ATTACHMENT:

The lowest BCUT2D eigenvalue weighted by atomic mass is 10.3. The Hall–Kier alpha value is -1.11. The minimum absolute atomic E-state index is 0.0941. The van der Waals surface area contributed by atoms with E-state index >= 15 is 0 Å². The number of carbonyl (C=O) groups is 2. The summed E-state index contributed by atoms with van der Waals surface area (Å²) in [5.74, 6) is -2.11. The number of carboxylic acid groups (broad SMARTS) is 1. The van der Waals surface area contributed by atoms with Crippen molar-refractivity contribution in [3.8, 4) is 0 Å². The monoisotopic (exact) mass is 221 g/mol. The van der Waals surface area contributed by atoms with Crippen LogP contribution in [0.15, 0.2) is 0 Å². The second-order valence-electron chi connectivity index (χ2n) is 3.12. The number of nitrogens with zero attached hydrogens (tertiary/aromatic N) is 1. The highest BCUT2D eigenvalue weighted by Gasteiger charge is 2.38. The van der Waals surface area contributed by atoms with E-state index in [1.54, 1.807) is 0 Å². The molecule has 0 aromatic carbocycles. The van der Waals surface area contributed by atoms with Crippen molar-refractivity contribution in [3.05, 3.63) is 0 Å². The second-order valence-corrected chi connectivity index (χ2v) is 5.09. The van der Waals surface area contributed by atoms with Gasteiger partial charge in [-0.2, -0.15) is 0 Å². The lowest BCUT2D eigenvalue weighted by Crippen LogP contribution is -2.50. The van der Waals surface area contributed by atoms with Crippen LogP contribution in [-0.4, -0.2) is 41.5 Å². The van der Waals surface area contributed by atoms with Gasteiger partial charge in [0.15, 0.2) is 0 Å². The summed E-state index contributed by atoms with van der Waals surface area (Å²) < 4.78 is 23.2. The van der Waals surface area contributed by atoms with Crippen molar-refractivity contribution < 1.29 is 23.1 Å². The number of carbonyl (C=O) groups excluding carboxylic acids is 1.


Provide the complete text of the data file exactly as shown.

The lowest BCUT2D eigenvalue weighted by atomic mass is 10.3. The Hall–Kier alpha value is -1.11. The minimum absolute atomic E-state index is 0.0941. The van der Waals surface area contributed by atoms with E-state index >= 15 is 0 Å². The number of carbonyl (C=O) groups is 2. The summed E-state index contributed by atoms with van der Waals surface area (Å²) in [5.74, 6) is -2.11. The number of carboxylic acid groups (broad SMARTS) is 1. The van der Waals surface area contributed by atoms with Crippen molar-refractivity contribution in [3.8, 4) is 0 Å². The monoisotopic (exact) mass is 221 g/mol. The van der Waals surface area contributed by atoms with Crippen LogP contribution in [0.15, 0.2) is 0 Å². The second-order valence-electron chi connectivity index (χ2n) is 3.12. The number of nitrogens with zero attached hydrogens (tertiary/aromatic N) is 1. The highest BCUT2D eigenvalue weighted by Gasteiger charge is 2.38. The van der Waals surface area contributed by atoms with E-state index in [1.54, 1.807) is 0 Å². The molecule has 0 aromatic carbocycles. The van der Waals surface area contributed by atoms with Crippen molar-refractivity contribution in [3.05, 3.63) is 0 Å². The second-order valence-corrected chi connectivity index (χ2v) is 5.09. The van der Waals surface area contributed by atoms with Gasteiger partial charge in [-0.2, -0.15) is 0 Å². The lowest BCUT2D eigenvalue weighted by Crippen LogP contribution is -2.50. The van der Waals surface area contributed by atoms with Crippen LogP contribution in [-0.4, -0.2) is 41.5 Å². The van der Waals surface area contributed by atoms with Gasteiger partial charge in [0.15, 0.2) is 0 Å². The summed E-state index contributed by atoms with van der Waals surface area (Å²) < 4.78 is 23.2. The van der Waals surface area contributed by atoms with Crippen molar-refractivity contribution < 1.29 is 23.1 Å². The number of carbonyl (C=O) groups excluding carboxylic acids is 1.